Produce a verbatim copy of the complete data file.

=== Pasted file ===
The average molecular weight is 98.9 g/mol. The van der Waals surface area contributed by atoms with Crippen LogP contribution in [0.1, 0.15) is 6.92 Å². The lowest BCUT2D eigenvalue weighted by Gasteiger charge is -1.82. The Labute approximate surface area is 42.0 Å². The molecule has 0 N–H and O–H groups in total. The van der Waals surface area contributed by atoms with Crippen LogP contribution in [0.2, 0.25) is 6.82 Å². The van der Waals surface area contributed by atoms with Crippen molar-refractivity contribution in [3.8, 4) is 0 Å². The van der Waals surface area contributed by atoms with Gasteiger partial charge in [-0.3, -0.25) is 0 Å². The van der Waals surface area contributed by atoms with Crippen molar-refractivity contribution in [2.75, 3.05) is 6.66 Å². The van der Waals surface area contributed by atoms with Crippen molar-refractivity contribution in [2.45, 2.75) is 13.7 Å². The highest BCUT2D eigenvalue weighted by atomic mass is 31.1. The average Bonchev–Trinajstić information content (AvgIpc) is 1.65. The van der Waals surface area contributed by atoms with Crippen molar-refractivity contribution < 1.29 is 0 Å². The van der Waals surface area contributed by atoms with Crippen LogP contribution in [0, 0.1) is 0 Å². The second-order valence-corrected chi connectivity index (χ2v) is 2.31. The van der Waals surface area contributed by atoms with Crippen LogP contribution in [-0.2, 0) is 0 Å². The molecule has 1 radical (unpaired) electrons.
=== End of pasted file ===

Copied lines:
The average molecular weight is 98.9 g/mol. The van der Waals surface area contributed by atoms with Crippen LogP contribution in [0.1, 0.15) is 6.92 Å². The lowest BCUT2D eigenvalue weighted by Gasteiger charge is -1.82. The Labute approximate surface area is 42.0 Å². The molecule has 0 N–H and O–H groups in total. The van der Waals surface area contributed by atoms with Crippen LogP contribution in [0.2, 0.25) is 6.82 Å². The van der Waals surface area contributed by atoms with Crippen molar-refractivity contribution in [3.8, 4) is 0 Å². The van der Waals surface area contributed by atoms with Gasteiger partial charge in [-0.3, -0.25) is 0 Å². The van der Waals surface area contributed by atoms with Crippen molar-refractivity contribution in [2.75, 3.05) is 6.66 Å². The van der Waals surface area contributed by atoms with Crippen molar-refractivity contribution in [2.45, 2.75) is 13.7 Å². The highest BCUT2D eigenvalue weighted by atomic mass is 31.1. The average Bonchev–Trinajstić information content (AvgIpc) is 1.65. The van der Waals surface area contributed by atoms with Crippen molar-refractivity contribution < 1.29 is 0 Å². The van der Waals surface area contributed by atoms with Crippen LogP contribution in [0, 0.1) is 0 Å². The second-order valence-corrected chi connectivity index (χ2v) is 2.31. The van der Waals surface area contributed by atoms with Crippen LogP contribution in [-0.2, 0) is 0 Å². The molecule has 1 radical (unpaired) electrons.